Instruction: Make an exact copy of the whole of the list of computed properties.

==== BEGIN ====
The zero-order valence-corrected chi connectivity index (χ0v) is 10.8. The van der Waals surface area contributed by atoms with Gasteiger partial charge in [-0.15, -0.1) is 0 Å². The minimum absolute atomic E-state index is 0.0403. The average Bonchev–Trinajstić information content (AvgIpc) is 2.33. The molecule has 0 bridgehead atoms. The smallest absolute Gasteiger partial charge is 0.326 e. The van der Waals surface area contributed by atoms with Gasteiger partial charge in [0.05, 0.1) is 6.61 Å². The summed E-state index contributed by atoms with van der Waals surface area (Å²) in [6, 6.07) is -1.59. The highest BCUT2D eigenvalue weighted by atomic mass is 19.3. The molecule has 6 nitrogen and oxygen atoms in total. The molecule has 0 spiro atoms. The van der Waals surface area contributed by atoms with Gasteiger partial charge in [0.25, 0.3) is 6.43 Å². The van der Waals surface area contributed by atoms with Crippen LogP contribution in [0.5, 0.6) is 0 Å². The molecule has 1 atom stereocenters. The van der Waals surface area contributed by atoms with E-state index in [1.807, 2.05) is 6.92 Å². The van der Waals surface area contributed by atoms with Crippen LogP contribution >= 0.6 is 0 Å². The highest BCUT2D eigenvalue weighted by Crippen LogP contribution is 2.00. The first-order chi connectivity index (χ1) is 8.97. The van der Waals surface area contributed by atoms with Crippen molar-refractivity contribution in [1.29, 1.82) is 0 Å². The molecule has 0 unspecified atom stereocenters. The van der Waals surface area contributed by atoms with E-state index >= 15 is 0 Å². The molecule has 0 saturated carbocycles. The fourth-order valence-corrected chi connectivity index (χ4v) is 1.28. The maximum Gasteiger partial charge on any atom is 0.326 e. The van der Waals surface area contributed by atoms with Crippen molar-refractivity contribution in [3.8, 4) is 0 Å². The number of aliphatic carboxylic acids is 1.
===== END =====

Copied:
The zero-order valence-corrected chi connectivity index (χ0v) is 10.8. The van der Waals surface area contributed by atoms with Gasteiger partial charge in [-0.15, -0.1) is 0 Å². The minimum absolute atomic E-state index is 0.0403. The average Bonchev–Trinajstić information content (AvgIpc) is 2.33. The molecule has 0 bridgehead atoms. The smallest absolute Gasteiger partial charge is 0.326 e. The van der Waals surface area contributed by atoms with Gasteiger partial charge in [0.05, 0.1) is 6.61 Å². The summed E-state index contributed by atoms with van der Waals surface area (Å²) in [6, 6.07) is -1.59. The highest BCUT2D eigenvalue weighted by atomic mass is 19.3. The molecule has 6 nitrogen and oxygen atoms in total. The molecule has 0 spiro atoms. The van der Waals surface area contributed by atoms with Gasteiger partial charge in [0.25, 0.3) is 6.43 Å². The van der Waals surface area contributed by atoms with Crippen LogP contribution in [0.5, 0.6) is 0 Å². The molecule has 1 atom stereocenters. The van der Waals surface area contributed by atoms with E-state index in [1.807, 2.05) is 6.92 Å². The van der Waals surface area contributed by atoms with Crippen LogP contribution >= 0.6 is 0 Å². The highest BCUT2D eigenvalue weighted by Crippen LogP contribution is 2.00. The first-order chi connectivity index (χ1) is 8.97. The van der Waals surface area contributed by atoms with Crippen molar-refractivity contribution in [1.29, 1.82) is 0 Å². The molecule has 0 unspecified atom stereocenters. The van der Waals surface area contributed by atoms with E-state index >= 15 is 0 Å². The molecule has 0 saturated carbocycles. The fourth-order valence-corrected chi connectivity index (χ4v) is 1.28. The maximum Gasteiger partial charge on any atom is 0.326 e. The van der Waals surface area contributed by atoms with Crippen molar-refractivity contribution in [3.8, 4) is 0 Å². The number of aliphatic carboxylic acids is 1.